Just how painful can pronator teres syndrome be?

This condition is much under-publicized, and its symptoms can mimic carpal tunnel syndrome (CTS).

Any condition that involves a nerve can cause pain.

Pronator teres syndrome involves pressure on the same nerve that’s involved with CTS: the median nerve, a major nerve running down the arm.

“There are varying degrees of pain and paresthesias with pronator syndrome,” says Jonathan Oheb, MD, North Valley Orthopedic Institute, Chief of Orthopedic Hand and Upper Extremity Surgery.

And what is a paresthesia? It is the name for numbness or tingling.

Dr. Oheb continues, “With pain localized over the proximal forearm and paresthesias distally in the thumb, index, middle and half of the ring finger.”

Those finger locations are the same as with CTS. This is why sometimes initially, the physician will suspect CTS first.

The reason that the pain or discomfort of either pronator or carpal tunnel syndrome does not affect the entire ring finger or any part of the pinky is due to the distribution of the nerves branching out.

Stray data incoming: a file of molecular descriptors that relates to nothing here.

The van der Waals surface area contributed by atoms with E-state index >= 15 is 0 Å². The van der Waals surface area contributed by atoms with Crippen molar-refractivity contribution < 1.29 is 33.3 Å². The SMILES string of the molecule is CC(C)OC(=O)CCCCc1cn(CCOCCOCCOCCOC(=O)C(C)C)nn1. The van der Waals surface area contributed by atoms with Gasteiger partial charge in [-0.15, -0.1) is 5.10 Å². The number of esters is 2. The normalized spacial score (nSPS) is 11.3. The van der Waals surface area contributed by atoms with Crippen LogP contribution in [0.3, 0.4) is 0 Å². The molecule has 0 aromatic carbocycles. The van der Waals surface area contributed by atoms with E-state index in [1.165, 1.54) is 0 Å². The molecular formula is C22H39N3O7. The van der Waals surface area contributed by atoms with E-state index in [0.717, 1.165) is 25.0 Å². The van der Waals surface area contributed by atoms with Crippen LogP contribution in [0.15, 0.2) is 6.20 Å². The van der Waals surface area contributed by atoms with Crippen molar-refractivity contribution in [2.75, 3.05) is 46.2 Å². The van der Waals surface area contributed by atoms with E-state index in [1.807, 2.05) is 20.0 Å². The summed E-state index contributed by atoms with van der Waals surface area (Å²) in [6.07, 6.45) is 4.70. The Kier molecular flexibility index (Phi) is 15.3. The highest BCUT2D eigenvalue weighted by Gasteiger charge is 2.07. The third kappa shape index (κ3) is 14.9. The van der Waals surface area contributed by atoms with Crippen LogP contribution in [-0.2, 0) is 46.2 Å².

The branching distribution does not reach the muscles and nerves in those areas; thus, they are nott part of the pain with these neuromuscular conditions.

Pronator syndrome is less common than CTS, but it can definitely cause pain.

“Pronator syndrome usually presents with pain localized in the proximal forearm which is made worse with repetitive prono-supination of the forearm,” says Dr. Oheb.

The pain can be bad enough to prevent strength training or household duties that activates that region.

The proximal area refers to that closer to the center of the body. In this case it would mean near the elbow and inner portion of the forearm if you were standing with your arm hanging straight at your side.

Prono-supination refers to rotating the forearm from that of a palm-down position to a palm-up position.